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General Fiction

  • R & R: A Sex Comedy

    by E.M. Schorb

    Rating: 7.75

    Plot/Idea: Schorb's offbeat plot—following a young male author who lives with five forceful women—is clever and amusing, though its intense energy wanes somewhat as the story progresses. 

    Prose: Schorb employs several made up words to describe various acts—some of which are wildly funny—and his prose is as witty as it is creative.

    Originality: The novel's humor is entertaining, but Schorb delves into deeper issues as well, although those moments are often concealed behind a comic veneer.  This blend of insight and playfulness makes for a highly unique read.  

    Character/Execution: Serge, Juanna Donna Lorca, and her twin brother Hector—who eventually transforms into Juanna Donna's sister, Lola Fabiola—are engaging, charismatic characters. Many of the other females, with the exception of Amanda, are amusing but unquestionably one-sided in their views of men.

  • Specks of Dust

    by Will Duncan

    Rating: 7.75

    Plot/Idea: This engrossing coming-of-age story explores themes of belonging and survival in the harshest circumstances through its protagonist, Umaru—a young man desperate to escape his tragic life as an orphan in Kampala, Uganda.

    Prose: Duncan's prose is accessible and evocative, bringing life to the moments of Umaru's deepest despair and most vulnerable hopes. The timing of events is challenging to follow in places, but that takes little away from the vivid writing. 

    Originality: This is a striking story about a young man from Uganda who does not experience the American dream he's hoping for; a man longing for security and success who learns that not all refugees find the freedom they're seeking in America.

    Character/Execution:  Umaru is a likable character. Sober, honest, intelligent, and often affectionate, he goes through life trying to do good to others and improve himself in the process, learning along the way who he can (and cannot) trust. His experiences are heartrending, and his courage to keep going inspiring.

    Blurb: An engrossing, gut-wrenching coming-of-age that will transfix readers.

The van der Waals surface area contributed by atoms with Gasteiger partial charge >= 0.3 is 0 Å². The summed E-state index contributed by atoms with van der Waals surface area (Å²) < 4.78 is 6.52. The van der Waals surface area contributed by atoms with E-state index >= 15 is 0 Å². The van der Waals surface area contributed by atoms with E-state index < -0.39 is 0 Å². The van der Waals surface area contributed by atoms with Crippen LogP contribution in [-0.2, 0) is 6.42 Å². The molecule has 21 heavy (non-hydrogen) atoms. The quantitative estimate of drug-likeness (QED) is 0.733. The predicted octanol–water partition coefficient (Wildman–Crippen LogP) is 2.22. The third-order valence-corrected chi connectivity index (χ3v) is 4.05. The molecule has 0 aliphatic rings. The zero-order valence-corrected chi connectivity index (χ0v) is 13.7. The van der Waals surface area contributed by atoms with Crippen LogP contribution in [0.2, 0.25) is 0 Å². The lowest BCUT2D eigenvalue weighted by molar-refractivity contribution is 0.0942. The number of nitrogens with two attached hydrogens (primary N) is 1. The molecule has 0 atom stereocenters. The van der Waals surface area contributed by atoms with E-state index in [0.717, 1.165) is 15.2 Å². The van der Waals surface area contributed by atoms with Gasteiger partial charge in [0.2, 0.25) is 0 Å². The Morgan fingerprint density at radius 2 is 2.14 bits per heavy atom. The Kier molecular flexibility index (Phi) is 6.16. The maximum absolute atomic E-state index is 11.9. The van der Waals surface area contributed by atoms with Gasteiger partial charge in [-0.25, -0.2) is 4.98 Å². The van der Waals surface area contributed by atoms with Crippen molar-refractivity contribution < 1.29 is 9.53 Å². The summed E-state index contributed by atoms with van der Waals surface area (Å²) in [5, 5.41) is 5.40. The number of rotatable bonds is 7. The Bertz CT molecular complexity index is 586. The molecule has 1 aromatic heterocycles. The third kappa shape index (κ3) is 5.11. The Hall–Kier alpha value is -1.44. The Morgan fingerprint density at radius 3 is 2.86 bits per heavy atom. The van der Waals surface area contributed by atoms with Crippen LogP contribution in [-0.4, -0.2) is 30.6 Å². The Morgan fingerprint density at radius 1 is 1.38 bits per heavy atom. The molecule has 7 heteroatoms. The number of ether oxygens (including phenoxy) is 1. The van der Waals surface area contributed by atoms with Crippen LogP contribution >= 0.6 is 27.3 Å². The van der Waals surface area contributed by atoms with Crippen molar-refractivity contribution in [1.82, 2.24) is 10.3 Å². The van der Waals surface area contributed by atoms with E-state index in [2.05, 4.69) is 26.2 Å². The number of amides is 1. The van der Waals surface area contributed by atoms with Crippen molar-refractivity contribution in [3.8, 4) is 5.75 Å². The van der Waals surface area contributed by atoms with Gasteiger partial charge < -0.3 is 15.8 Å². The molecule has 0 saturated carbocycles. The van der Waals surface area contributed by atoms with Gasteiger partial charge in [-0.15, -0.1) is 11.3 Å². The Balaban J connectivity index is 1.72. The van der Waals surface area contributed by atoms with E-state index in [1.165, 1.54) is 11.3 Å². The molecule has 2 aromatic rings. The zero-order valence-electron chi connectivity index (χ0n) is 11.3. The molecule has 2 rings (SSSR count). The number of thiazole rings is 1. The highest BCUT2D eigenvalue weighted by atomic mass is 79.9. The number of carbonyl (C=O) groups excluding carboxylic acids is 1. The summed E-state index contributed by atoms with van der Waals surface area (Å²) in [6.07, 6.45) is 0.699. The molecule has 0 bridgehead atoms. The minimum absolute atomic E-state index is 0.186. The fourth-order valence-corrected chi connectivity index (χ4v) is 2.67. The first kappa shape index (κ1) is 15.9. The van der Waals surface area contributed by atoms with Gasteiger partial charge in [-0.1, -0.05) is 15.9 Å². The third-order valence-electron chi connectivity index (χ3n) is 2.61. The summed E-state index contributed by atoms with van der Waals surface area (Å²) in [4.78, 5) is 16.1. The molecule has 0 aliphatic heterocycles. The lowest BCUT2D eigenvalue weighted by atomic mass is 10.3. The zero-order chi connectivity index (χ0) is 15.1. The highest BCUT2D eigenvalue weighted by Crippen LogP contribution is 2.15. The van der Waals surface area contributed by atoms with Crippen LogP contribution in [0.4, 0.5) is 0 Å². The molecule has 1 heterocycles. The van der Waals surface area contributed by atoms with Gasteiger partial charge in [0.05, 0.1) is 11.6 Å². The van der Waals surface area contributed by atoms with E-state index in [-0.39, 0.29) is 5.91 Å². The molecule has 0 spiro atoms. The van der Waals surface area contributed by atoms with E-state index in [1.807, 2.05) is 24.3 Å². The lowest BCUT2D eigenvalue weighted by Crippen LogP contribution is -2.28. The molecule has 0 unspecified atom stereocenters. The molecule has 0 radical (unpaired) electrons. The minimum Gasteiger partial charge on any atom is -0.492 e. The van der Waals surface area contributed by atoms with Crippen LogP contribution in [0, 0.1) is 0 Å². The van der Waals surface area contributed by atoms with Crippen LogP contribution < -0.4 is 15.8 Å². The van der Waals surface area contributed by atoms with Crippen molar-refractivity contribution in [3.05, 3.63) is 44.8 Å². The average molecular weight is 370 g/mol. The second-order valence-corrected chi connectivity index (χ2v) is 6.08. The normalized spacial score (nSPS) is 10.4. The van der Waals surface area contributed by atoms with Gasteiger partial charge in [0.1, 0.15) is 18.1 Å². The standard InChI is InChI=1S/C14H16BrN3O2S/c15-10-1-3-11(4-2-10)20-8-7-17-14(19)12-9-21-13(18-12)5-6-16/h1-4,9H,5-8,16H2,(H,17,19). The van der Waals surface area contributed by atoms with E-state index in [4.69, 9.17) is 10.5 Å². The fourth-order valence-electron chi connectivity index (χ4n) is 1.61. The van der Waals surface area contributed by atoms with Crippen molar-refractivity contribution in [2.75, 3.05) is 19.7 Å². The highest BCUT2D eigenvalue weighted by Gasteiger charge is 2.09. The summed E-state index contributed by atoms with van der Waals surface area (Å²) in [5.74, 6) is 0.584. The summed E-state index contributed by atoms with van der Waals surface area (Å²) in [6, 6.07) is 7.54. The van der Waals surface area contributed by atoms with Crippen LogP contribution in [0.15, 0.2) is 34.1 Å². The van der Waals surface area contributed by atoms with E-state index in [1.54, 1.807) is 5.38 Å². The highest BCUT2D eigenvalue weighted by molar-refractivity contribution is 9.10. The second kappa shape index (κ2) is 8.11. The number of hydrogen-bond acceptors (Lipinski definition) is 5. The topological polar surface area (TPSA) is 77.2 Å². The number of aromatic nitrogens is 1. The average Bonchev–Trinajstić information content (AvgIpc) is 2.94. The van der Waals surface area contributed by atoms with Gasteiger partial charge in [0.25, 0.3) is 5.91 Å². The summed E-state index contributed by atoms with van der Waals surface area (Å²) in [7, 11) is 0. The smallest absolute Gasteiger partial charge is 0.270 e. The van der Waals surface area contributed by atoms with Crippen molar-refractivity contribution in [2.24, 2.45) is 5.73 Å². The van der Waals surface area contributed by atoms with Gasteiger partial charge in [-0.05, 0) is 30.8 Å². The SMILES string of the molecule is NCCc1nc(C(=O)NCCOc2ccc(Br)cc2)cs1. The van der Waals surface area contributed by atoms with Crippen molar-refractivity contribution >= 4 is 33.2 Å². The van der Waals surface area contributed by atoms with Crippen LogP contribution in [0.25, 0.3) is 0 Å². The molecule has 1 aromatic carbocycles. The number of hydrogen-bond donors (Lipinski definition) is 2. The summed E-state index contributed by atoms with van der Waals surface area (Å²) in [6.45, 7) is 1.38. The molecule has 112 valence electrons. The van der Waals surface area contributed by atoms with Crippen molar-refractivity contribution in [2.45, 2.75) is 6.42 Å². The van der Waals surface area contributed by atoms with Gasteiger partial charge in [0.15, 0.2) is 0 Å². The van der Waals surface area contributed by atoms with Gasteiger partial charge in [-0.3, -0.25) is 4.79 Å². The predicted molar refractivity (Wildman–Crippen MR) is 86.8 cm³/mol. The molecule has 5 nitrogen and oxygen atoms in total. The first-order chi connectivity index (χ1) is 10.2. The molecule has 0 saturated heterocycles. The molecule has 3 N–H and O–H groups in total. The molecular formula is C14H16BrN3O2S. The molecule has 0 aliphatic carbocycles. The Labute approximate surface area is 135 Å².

• The Bravest Soldiers

    by Elaine Schroller

    Rating: 7.75

    Plot/Idea: The Bravest Soldiers, the second of Schroller's Immense Sky Saga, is a moving story covering an immense amount of time, space, and characters. So much, in fact, that—even with the character list and other front matter—the plot is initially challenging to track, particularly in terms of differentiating the main players.

    Prose: The prose is clear, but, occasionally, the book's structure—numerous short paragraphs—impedes the flow. 

    Originality: World War II sagas are common fare, but Schroller's various plot lines are immersive and will keep readers' attention.

    Character/Execution: This is a complex portrait of how people from different walks of life were impacted by the dawning of the second World War, though there are so many characters and plot lines being juggled (including many connected to the previous novel) that it's often difficult to feel connected to any particular character's emotions or growth.

    Blurb: A sweeping portrait of life on the Australian home front during the second World War.

  • If Someday Comes

    by David Calloway

    Rating: 7.75

    Plot/Idea: This work of historical fiction, drawn from real-life circumstances, effectively brings the Civil War-era to life. The author's deep attention to detail and exploration of significant historical events points to extensive research as well as a fresh imagination. 

    Prose: The prose is clear and effective, infused with expressive dialogue and riveting details.

    Originality: Historical fiction set during the Civil War is a familiar category. Calloway brings a degree of freshness to the topic through his familial connection to the subject. Calloway also excels at providing realistic, deeply painful details relating to enslavement. 

    Character/Execution: Both George and Thom are strongly fleshed out characters, and several other peripheral characters are also thoroughly explored. Calloway also populates the novel with historically authentic background characters. 

  • Brixton Nights

    by Amy Tollyfield

    Rating: 7.75